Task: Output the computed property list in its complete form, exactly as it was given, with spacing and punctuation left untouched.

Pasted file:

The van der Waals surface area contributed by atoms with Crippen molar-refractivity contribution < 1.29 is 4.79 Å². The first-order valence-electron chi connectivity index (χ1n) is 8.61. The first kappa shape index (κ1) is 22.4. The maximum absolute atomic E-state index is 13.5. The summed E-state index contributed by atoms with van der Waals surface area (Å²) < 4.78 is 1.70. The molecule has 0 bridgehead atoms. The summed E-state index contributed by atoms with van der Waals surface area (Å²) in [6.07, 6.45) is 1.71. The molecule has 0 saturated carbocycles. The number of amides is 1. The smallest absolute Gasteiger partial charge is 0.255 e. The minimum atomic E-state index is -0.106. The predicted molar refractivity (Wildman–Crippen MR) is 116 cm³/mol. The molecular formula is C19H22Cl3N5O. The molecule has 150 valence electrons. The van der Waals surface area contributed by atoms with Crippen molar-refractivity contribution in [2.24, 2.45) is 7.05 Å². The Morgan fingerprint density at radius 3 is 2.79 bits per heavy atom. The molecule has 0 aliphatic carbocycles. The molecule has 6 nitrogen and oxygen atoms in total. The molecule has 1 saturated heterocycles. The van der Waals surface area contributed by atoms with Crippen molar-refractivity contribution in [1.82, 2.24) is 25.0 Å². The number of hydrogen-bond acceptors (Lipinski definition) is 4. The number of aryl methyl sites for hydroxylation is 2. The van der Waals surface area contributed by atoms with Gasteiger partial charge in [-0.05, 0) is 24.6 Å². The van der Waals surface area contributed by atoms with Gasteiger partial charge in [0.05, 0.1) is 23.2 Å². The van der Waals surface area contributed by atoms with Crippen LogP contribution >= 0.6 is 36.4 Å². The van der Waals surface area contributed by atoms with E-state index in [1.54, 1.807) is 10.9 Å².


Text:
The van der Waals surface area contributed by atoms with Crippen molar-refractivity contribution < 1.29 is 4.79 Å². The first-order valence-electron chi connectivity index (χ1n) is 8.61. The first kappa shape index (κ1) is 22.4. The maximum absolute atomic E-state index is 13.5. The summed E-state index contributed by atoms with van der Waals surface area (Å²) < 4.78 is 1.70. The molecule has 0 bridgehead atoms. The summed E-state index contributed by atoms with van der Waals surface area (Å²) in [6.07, 6.45) is 1.71. The molecule has 0 saturated carbocycles. The number of amides is 1. The smallest absolute Gasteiger partial charge is 0.255 e. The minimum atomic E-state index is -0.106. The predicted molar refractivity (Wildman–Crippen MR) is 116 cm³/mol. The molecular formula is C19H22Cl3N5O. The molecule has 150 valence electrons. The van der Waals surface area contributed by atoms with Crippen molar-refractivity contribution in [2.24, 2.45) is 7.05 Å². The Morgan fingerprint density at radius 3 is 2.79 bits per heavy atom. The molecule has 0 aliphatic carbocycles. The molecule has 6 nitrogen and oxygen atoms in total. The molecule has 1 saturated heterocycles. The van der Waals surface area contributed by atoms with Crippen molar-refractivity contribution in [1.82, 2.24) is 25.0 Å². The number of hydrogen-bond acceptors (Lipinski definition) is 4. The number of aryl methyl sites for hydroxylation is 2. The van der Waals surface area contributed by atoms with Gasteiger partial charge in [-0.05, 0) is 24.6 Å². The van der Waals surface area contributed by atoms with Gasteiger partial charge in [0.05, 0.1) is 23.2 Å². The van der Waals surface area contributed by atoms with Crippen LogP contribution >= 0.6 is 36.4 Å². The van der Waals surface area contributed by atoms with E-state index in [1.54, 1.807) is 10.9 Å².